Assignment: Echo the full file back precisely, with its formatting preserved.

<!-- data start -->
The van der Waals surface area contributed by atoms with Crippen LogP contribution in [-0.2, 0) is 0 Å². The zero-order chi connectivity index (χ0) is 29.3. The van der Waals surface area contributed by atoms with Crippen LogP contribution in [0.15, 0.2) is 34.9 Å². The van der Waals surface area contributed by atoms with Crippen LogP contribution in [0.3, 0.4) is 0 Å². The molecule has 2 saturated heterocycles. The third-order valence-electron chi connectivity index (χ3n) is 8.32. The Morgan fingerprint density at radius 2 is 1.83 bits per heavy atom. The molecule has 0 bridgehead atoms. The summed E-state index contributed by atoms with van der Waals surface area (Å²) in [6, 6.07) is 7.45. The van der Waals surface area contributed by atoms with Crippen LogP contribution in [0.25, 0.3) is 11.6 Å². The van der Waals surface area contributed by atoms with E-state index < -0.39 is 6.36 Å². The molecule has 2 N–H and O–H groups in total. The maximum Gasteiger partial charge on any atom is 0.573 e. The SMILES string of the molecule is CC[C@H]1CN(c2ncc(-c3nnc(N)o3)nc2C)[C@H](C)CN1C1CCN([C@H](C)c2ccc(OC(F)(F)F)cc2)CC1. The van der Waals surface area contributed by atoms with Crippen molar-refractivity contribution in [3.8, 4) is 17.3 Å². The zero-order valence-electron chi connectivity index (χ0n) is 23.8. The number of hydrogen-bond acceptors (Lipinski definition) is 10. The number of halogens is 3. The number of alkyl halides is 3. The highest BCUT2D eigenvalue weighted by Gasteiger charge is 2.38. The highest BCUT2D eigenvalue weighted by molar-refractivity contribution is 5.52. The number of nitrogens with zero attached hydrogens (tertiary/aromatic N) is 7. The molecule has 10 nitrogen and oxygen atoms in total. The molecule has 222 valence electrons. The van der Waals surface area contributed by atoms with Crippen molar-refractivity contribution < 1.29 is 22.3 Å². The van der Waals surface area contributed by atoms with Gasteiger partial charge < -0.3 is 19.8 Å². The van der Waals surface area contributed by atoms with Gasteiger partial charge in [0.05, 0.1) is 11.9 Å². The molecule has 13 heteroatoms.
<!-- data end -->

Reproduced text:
The van der Waals surface area contributed by atoms with Crippen LogP contribution in [-0.2, 0) is 0 Å². The zero-order chi connectivity index (χ0) is 29.3. The van der Waals surface area contributed by atoms with Crippen LogP contribution in [0.15, 0.2) is 34.9 Å². The van der Waals surface area contributed by atoms with Crippen LogP contribution in [0.3, 0.4) is 0 Å². The molecule has 2 saturated heterocycles. The third-order valence-electron chi connectivity index (χ3n) is 8.32. The Morgan fingerprint density at radius 2 is 1.83 bits per heavy atom. The molecule has 0 bridgehead atoms. The summed E-state index contributed by atoms with van der Waals surface area (Å²) in [6, 6.07) is 7.45. The van der Waals surface area contributed by atoms with Crippen LogP contribution in [0.25, 0.3) is 11.6 Å². The van der Waals surface area contributed by atoms with E-state index < -0.39 is 6.36 Å². The molecule has 2 N–H and O–H groups in total. The maximum Gasteiger partial charge on any atom is 0.573 e. The SMILES string of the molecule is CC[C@H]1CN(c2ncc(-c3nnc(N)o3)nc2C)[C@H](C)CN1C1CCN([C@H](C)c2ccc(OC(F)(F)F)cc2)CC1. The van der Waals surface area contributed by atoms with Crippen molar-refractivity contribution in [3.8, 4) is 17.3 Å². The zero-order valence-electron chi connectivity index (χ0n) is 23.8. The number of hydrogen-bond acceptors (Lipinski definition) is 10. The number of halogens is 3. The number of alkyl halides is 3. The highest BCUT2D eigenvalue weighted by Gasteiger charge is 2.38. The highest BCUT2D eigenvalue weighted by molar-refractivity contribution is 5.52. The number of nitrogens with zero attached hydrogens (tertiary/aromatic N) is 7. The molecule has 10 nitrogen and oxygen atoms in total. The molecule has 222 valence electrons. The van der Waals surface area contributed by atoms with Crippen molar-refractivity contribution < 1.29 is 22.3 Å². The van der Waals surface area contributed by atoms with Gasteiger partial charge < -0.3 is 19.8 Å². The van der Waals surface area contributed by atoms with Gasteiger partial charge in [0.05, 0.1) is 11.9 Å². The molecule has 13 heteroatoms.